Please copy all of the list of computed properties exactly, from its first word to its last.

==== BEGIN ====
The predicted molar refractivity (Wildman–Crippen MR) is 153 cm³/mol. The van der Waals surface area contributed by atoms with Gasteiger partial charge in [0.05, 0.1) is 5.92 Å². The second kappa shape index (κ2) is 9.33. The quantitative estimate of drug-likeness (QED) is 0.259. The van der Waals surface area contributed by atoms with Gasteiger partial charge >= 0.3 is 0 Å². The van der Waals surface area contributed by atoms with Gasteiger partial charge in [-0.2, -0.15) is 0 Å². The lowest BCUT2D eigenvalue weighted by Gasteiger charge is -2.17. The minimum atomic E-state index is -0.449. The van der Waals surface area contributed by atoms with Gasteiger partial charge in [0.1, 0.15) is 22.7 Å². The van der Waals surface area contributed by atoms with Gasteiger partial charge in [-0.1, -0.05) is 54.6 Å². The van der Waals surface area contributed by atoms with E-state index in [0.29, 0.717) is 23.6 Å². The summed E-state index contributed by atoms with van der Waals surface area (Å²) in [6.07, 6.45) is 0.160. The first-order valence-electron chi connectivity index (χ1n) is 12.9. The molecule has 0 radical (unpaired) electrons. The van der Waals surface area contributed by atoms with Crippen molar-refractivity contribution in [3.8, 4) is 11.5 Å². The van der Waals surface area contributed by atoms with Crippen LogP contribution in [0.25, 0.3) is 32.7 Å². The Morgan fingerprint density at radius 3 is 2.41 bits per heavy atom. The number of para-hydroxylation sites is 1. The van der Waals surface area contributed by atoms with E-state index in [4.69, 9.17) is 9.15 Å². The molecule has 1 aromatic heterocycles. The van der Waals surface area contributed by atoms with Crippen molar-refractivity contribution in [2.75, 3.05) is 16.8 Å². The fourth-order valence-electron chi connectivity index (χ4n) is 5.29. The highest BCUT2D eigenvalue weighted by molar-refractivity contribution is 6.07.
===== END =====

The predicted molar refractivity (Wildman–Crippen MR) is 153 cm³/mol. The van der Waals surface area contributed by atoms with Gasteiger partial charge in [0.05, 0.1) is 5.92 Å². The second kappa shape index (κ2) is 9.33. The quantitative estimate of drug-likeness (QED) is 0.259. The van der Waals surface area contributed by atoms with Gasteiger partial charge >= 0.3 is 0 Å². The van der Waals surface area contributed by atoms with Gasteiger partial charge in [-0.2, -0.15) is 0 Å². The lowest BCUT2D eigenvalue weighted by Gasteiger charge is -2.17. The minimum atomic E-state index is -0.449. The van der Waals surface area contributed by atoms with Gasteiger partial charge in [0.1, 0.15) is 22.7 Å². The van der Waals surface area contributed by atoms with Gasteiger partial charge in [-0.1, -0.05) is 54.6 Å². The van der Waals surface area contributed by atoms with E-state index in [0.29, 0.717) is 23.6 Å². The summed E-state index contributed by atoms with van der Waals surface area (Å²) in [6.07, 6.45) is 0.160. The first-order valence-electron chi connectivity index (χ1n) is 12.9. The molecule has 0 radical (unpaired) electrons. The van der Waals surface area contributed by atoms with Crippen molar-refractivity contribution in [3.8, 4) is 11.5 Å². The van der Waals surface area contributed by atoms with Crippen LogP contribution in [0.25, 0.3) is 32.7 Å². The Morgan fingerprint density at radius 3 is 2.41 bits per heavy atom. The number of para-hydroxylation sites is 1. The van der Waals surface area contributed by atoms with E-state index in [4.69, 9.17) is 9.15 Å². The molecule has 1 aromatic heterocycles. The van der Waals surface area contributed by atoms with Crippen molar-refractivity contribution in [2.75, 3.05) is 16.8 Å². The fourth-order valence-electron chi connectivity index (χ4n) is 5.29. The highest BCUT2D eigenvalue weighted by molar-refractivity contribution is 6.07.